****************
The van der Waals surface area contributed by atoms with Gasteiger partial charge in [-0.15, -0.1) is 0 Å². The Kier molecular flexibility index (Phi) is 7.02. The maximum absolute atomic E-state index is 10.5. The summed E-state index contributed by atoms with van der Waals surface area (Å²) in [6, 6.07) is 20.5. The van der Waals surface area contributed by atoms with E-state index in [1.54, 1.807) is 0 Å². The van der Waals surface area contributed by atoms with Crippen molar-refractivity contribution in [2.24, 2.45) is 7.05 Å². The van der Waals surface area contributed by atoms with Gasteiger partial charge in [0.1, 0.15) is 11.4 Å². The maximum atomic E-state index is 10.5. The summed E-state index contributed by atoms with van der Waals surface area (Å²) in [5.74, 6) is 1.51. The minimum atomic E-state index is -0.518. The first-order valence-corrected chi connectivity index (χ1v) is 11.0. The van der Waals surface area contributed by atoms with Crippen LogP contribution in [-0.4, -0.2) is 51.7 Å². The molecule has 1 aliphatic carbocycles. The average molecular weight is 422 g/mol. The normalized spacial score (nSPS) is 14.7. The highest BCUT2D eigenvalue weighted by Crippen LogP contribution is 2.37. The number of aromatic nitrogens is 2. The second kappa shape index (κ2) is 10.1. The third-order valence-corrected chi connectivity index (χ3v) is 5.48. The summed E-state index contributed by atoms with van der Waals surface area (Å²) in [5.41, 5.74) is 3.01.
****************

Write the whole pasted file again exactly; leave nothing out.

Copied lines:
The van der Waals surface area contributed by atoms with Gasteiger partial charge in [-0.15, -0.1) is 0 Å². The Kier molecular flexibility index (Phi) is 7.02. The maximum absolute atomic E-state index is 10.5. The summed E-state index contributed by atoms with van der Waals surface area (Å²) in [6, 6.07) is 20.5. The van der Waals surface area contributed by atoms with E-state index in [1.54, 1.807) is 0 Å². The van der Waals surface area contributed by atoms with Crippen molar-refractivity contribution in [2.24, 2.45) is 7.05 Å². The van der Waals surface area contributed by atoms with Gasteiger partial charge in [0.1, 0.15) is 11.4 Å². The maximum atomic E-state index is 10.5. The summed E-state index contributed by atoms with van der Waals surface area (Å²) in [5.74, 6) is 1.51. The minimum atomic E-state index is -0.518. The first-order valence-corrected chi connectivity index (χ1v) is 11.0. The van der Waals surface area contributed by atoms with Crippen LogP contribution in [-0.4, -0.2) is 51.7 Å². The molecule has 1 aliphatic carbocycles. The average molecular weight is 422 g/mol. The normalized spacial score (nSPS) is 14.7. The highest BCUT2D eigenvalue weighted by Crippen LogP contribution is 2.37. The number of aromatic nitrogens is 2. The second kappa shape index (κ2) is 10.1. The third-order valence-corrected chi connectivity index (χ3v) is 5.48. The summed E-state index contributed by atoms with van der Waals surface area (Å²) in [5.41, 5.74) is 3.01.